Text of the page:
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    Shabbat Chalom – Mikketz

    December 22nd, 2019

    The greeting on Saturdays is Shabbat Shalom – a Sabbath of Peace, a peaceful Shabbat, a restful Shabbat.

    Shalom rhymes with Chalom, a dream. At this time of year there are many chalomot, many dreams, in the Torah readings. Israelites in the Bible have dreams, gentiles have dreams.

    There is a temptation which I can rarely resist to link Shalom and Chalom and to hope that one day we will all enjoy a Shabbat Chalom, a Sabbath when all our dreams come true.

    There are the Pharaoh-like dreams which focus on material prosperity. There are the Joseph-like dreams which focus on status and leadership.

    But the best dreams are the Jacob dreams which are about ladders reaching from earth to heaven, dreams that earth-bound human beings will see visions of heaven-bent thoughts and ideas.

    My Shabbat Chalom dream is of a world in which man will gaze up to God for inspiration and bring down upon earth the heavenly blessings of harmony and tolerance.

    What is an “Avrech”? – Mikketz

    December 22nd, 2019

    One of the great features of Jewish life is the proliferation of yeshivot.

    The Hebrew word for a senior yeshivah student is avrech, which comes in today’s sidra when Joseph becomes a leading figure in Egypt and when people see him they are told, avrech, “bow down!” (Gen. 41:43).

    The sages say (see Rashi) that avrech can be two words, av – a father – and rach – young.

    An avrech is someone who is old in wisdom but young in years.

    Please God the number of such people will grow and develop.

    Why is the name Egyptian? – Mikketz

    December 22nd, 2019

    Joseph, by Lawrence Alma-Tadema, 1874

    After Joseph receives a high appointment in Egypt the king gives him a new name, Tzaf’nat Pa’ane’ach (Gen. 41:45).

    Targum Onkelos translates it, “The man to whom hidden things are revealed”. This is also how Rashi understands it. The idea is that when Pharoah had weird dreams, it was Joseph who was able to work out their inner meaning.

    The name is probably Egyptian even though it comes in the Hebrew Chumash. The commentators try to explain what the name means but find the task daunting. Radak asks, “Why ever would Pharaoh choose to give Joseph a Hebrew name?”

    It is possible, however, that because Egypt had many visitors from other countries, Pharoah knew a few Hebrew words. One was tzafon (“north”) because the north was far away and its culture was strange, i.e. hidden.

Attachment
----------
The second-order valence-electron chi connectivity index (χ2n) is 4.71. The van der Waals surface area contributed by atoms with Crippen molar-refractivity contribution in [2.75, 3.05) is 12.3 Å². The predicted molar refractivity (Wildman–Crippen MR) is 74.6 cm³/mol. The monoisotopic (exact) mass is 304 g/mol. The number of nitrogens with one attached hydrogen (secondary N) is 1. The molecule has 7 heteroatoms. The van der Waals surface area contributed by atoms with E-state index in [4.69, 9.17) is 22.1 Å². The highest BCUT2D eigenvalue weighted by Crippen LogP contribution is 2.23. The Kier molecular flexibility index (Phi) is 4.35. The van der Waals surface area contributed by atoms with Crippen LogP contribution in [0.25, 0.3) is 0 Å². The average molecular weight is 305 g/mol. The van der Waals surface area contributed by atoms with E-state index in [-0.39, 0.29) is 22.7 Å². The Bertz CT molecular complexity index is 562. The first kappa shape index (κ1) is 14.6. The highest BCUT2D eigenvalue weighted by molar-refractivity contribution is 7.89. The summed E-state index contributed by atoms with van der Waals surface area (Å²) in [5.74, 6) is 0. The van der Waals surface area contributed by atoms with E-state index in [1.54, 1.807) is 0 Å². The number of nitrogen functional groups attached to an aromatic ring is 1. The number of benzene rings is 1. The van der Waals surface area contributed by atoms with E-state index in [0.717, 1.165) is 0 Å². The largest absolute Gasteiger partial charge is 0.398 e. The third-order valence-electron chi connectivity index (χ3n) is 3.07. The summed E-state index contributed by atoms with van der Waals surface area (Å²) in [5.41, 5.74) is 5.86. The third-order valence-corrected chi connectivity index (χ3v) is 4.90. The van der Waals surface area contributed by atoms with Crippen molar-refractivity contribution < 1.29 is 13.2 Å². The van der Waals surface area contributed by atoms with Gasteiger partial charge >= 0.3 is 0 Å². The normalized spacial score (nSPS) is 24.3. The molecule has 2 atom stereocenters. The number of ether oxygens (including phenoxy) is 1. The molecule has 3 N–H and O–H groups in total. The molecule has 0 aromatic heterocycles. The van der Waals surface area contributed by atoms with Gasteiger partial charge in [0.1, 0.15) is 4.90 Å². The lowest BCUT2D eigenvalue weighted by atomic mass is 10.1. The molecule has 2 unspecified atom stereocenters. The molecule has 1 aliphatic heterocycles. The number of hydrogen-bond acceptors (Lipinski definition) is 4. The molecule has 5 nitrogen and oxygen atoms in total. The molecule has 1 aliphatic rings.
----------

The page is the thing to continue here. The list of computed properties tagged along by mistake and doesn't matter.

If Joseph got a name that included a reference to hidden things, the first part of the name logically meant to uncover or reveal.

    Rashi says that this part of the name is not found elsewhere in the Tanach.

    Wanting to forget – Vayyeshev

    December 15th, 2019

    The very last word in the sidra is vayishkachehu, “and he forgot him”.

    Joseph was in prison. One of the king’s servants owed him a favour and promised to speak up for him to the king.

    But he forgot.

    What pathos lies in those three English words.

    How many times do we trust in others, relying on their word, certain they will carry out what they promised, and then – after waiting and waiting – bitterly conclude that they have (perhaps conveniently) forgotten all about it.

    The Biblical rule is quite clear: “It is better not to vow than to vow and not fulfil.”

    There is always a danger that we may not carry out what we, perhaps quite sincerely, mean to do, say or arrange; that is why we need an annual Kol Nidre.

    Pious people therefore say b’li neder, “My good intention is not a vow”. But even that is not good enough.

    One should be extremely wary about promising things at all, because the let-down you cause when you fail to fulfil your word can be devastating.

    The pull back & return – Vayyeshev

    December 15th, 2019

    Joseph fleeing Potiphar’s wife, by Philipp Veit c.1816

    Many Biblical people have nicknames. Abraham is the Father; Moses is the Teacher; Elijah is the Prophet.

    Joseph, who is central to this week’s reading, is called Yosef HaTzaddik, Joseph the Righteous One.

    At first sight it seems strange. How could Joseph be a tzaddik when he was almost guilty of a grave sin with Potiphar’s wife?

    True, he refrained at the last minute from sinning with her because, according to the sages, he saw a vision of his father Jacob and knew that succumbing to temptation would be completely wrong and an insult to his father’s memory.

    The Maharal of Prague says that a tzaddik is a person who has sinned (or almost so) but has truly repented. The tzaddik is a person who has risen above his wrongdoing.

    The pull back and return from wrongdoing made Joseph a great man and maybe that’s why when the Israelites eventually left Egypt it was Joseph’s bones that they took with them (Ex. 13:19).